Q:I don’t currently own a horse, but I’ve owned and ridden horses for 20 years. I now enjoy trail riding horses provided by professional outfitters. Friends often offer their “extra” horses to me for trail riding with them. Some haven’t been ridden for a while, and I’m a bit leery of jumping on a horse I don’t know. What do you think? Should I avoid these offers altogether, or is there a way to assess the horse ahead of time?
Albany, New York
A: Annie, this is an excellent question. Some people loan out their horses to just about anyone that comes along. This isn’t a safe practice, especially if the rider doesn’t assess the horse prior to a trail ride. Your question shows that you possess keen horsemanship savvy.
In my opinion, it’s safest to not ride other people’s horses or loan out your own horse. With your own horse, you can build a deep bond of mutual trust and respect. That is the safest and best way to go, but it takes time and focus. Consider leasing or half-leasing a well-trained trail horse, so that you have the opportunity to develop this bond.
If you do decide to ride another’s horse just for the day, follow my guidelines, below. As you do, always stay safe, and practice Responsible Horsemanship. If you need to, ask a qualified trainer or certified riding instructor in your area to help you.
Always assess a borrowed horse in a safe environment before you ride him on the trail. If the lender doesn’t allow for this, politely turn down the offer. To assess the horse, follow these guidelines.
• Ask questions. Ask the lender how old the horse is, how long he or she has owned the horse, and how much professional training the horse has had (if any). Other key questions to ask: Does the horse have any bad or dangerous habits? Has anyone been injured while riding the horse? Has the horse ever been injured? How much trail-riding experience does the horse have? How has he behaved with other first-time riders? Has anyone ever had a bad experience with the horse?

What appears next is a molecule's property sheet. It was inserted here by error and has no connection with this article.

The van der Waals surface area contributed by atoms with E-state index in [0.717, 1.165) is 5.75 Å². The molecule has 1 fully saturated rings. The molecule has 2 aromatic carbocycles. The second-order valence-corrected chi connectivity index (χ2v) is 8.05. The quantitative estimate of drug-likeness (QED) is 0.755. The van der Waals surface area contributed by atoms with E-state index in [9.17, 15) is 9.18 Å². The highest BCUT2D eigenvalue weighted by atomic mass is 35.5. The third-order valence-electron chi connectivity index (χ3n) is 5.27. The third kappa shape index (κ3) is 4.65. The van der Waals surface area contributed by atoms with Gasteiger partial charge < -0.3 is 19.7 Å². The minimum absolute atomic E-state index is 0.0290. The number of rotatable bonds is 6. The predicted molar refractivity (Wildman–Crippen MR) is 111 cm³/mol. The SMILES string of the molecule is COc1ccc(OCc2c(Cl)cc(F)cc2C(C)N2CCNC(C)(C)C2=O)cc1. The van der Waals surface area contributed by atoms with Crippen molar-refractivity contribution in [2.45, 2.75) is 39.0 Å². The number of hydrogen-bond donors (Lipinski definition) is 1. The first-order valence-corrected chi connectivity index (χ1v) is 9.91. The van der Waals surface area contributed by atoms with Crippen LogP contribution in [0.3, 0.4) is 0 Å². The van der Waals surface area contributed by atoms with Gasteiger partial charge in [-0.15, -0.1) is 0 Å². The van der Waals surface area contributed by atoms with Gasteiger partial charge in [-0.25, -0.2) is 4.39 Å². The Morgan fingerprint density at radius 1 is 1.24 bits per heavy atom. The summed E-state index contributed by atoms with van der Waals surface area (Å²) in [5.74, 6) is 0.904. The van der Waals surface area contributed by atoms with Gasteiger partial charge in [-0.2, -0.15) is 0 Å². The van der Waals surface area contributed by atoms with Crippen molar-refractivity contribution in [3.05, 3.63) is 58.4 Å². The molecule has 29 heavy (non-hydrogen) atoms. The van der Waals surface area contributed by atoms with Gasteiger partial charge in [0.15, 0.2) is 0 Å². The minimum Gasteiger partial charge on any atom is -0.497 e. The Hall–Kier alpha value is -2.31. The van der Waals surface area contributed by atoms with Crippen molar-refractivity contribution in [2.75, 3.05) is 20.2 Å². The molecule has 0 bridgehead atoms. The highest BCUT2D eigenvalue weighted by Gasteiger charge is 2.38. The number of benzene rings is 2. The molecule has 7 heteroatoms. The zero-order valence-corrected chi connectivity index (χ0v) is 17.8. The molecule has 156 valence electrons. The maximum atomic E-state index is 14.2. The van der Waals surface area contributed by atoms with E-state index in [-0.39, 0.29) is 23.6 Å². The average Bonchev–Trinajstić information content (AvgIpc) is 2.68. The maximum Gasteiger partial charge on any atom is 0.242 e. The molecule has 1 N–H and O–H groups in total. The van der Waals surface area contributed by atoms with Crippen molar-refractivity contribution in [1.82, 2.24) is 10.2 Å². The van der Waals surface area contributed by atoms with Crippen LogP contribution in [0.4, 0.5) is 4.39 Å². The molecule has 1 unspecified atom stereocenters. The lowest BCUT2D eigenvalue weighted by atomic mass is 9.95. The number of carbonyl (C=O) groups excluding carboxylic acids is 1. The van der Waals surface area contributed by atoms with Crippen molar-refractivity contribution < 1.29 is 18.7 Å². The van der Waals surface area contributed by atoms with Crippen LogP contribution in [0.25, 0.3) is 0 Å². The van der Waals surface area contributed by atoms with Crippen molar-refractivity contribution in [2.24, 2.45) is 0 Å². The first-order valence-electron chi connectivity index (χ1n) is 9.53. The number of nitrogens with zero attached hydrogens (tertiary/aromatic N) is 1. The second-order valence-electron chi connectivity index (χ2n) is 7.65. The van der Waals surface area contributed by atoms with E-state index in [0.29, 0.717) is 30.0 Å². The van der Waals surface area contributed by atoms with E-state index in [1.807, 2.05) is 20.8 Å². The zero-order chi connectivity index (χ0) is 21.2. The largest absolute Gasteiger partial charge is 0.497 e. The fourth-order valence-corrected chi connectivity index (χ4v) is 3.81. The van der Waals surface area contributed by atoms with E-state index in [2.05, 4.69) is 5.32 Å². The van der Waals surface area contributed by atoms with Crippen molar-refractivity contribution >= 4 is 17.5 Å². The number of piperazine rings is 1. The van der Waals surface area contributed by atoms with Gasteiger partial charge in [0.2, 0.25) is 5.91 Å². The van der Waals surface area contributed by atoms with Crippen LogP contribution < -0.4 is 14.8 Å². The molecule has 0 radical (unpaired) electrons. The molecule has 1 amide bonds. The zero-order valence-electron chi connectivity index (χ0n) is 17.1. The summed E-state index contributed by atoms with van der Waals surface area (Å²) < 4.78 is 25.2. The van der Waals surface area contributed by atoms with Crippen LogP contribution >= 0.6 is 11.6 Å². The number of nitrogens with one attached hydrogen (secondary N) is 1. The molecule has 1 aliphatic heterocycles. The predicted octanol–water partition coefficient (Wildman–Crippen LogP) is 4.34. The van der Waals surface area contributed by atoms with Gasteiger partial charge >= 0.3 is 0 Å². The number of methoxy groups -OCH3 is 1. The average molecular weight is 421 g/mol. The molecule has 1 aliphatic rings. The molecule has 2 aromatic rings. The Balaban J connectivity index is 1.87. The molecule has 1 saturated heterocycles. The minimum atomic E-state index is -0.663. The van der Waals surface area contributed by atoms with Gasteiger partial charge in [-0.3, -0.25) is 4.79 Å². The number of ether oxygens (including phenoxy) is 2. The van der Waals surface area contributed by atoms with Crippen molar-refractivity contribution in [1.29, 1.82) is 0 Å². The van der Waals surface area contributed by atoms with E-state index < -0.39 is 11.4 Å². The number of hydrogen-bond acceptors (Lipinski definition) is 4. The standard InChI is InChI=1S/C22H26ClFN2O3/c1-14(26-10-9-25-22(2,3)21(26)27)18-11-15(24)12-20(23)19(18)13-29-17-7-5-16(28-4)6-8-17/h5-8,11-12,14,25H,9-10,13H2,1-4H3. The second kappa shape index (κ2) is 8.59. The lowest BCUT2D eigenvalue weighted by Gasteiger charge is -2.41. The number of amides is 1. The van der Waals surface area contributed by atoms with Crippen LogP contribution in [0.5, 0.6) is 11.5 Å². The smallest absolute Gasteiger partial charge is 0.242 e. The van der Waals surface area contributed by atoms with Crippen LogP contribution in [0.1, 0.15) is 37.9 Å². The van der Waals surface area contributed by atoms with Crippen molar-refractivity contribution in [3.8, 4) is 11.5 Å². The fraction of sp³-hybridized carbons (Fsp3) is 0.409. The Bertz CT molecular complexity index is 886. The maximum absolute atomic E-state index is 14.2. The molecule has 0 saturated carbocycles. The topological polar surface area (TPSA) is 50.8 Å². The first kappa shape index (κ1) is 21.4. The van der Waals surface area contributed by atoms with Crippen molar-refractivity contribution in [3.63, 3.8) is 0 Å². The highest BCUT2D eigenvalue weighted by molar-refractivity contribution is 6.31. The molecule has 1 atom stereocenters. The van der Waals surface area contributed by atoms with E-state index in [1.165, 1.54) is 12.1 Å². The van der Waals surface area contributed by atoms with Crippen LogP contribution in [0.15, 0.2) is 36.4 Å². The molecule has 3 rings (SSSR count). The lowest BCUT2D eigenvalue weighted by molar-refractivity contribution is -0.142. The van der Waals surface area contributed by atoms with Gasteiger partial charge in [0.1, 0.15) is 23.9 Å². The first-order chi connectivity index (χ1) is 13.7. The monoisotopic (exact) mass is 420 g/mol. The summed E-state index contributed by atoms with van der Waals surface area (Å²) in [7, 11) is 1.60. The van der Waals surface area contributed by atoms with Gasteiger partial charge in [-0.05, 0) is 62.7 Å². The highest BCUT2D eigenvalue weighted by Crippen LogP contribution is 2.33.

• Observe ground work. Ask the horse’s owner to demonstrate the horse’s ground skills, including leading, stopping, backing, lateral flexion, and longeing. Assess especially how well the horse stops and backs up; these are important skills for your upcoming trail ride.
• Observe tacking up. Ask the owner to groom and tack up the horse. Observe how well the horse takes the bridle and saddle. Also observe how well he stands for grooming, feet cleaning, and fly applications. Observe the owner’s horse-handling skills. You want him or her to be self-confident around the horse, not timid. A timid horseperson is less likely to be the horse’s herd leader.
• Observe under-saddle work. Ask the owner to ride the horse in a round pen or other enclosed arena, with safe footing. Ask the owner to stop, back up, ride in circles, ride in straight lines, and perform gait changes. Ask the owner if the horse sidepasses and opens gates, and willingly goes over and through obstacles, such as water and brush.
• Determine cues. Ask the owner how he or she cues the horse. Then observe the application of these cues in the arena, and duplicate them as closely as possible. If you give the horse unfamiliar cues, you’ll confuse him, which can lead to problems on the trail that may compromise your safety.
• Spend time with the horse. Spend as much time with the horse as you can. Get to know him on the ground and under saddle. This will also allow the horse to get to know you.
• Ride with care. On the trail, wear a riding helmet. Stick to walking and jogging; the horse will likely be harder to control at faster gaits. Ride only with people who put safety first. If you face a situation that seems risky, don’t hesitate to turn around and head home.
Trainer J.F. Sheppard practices Responsible Horsemanship. He’s certified under top Paint Horse trainer William T. Lawrence. You can reach the Oregon resident at firstname.lastname@example.org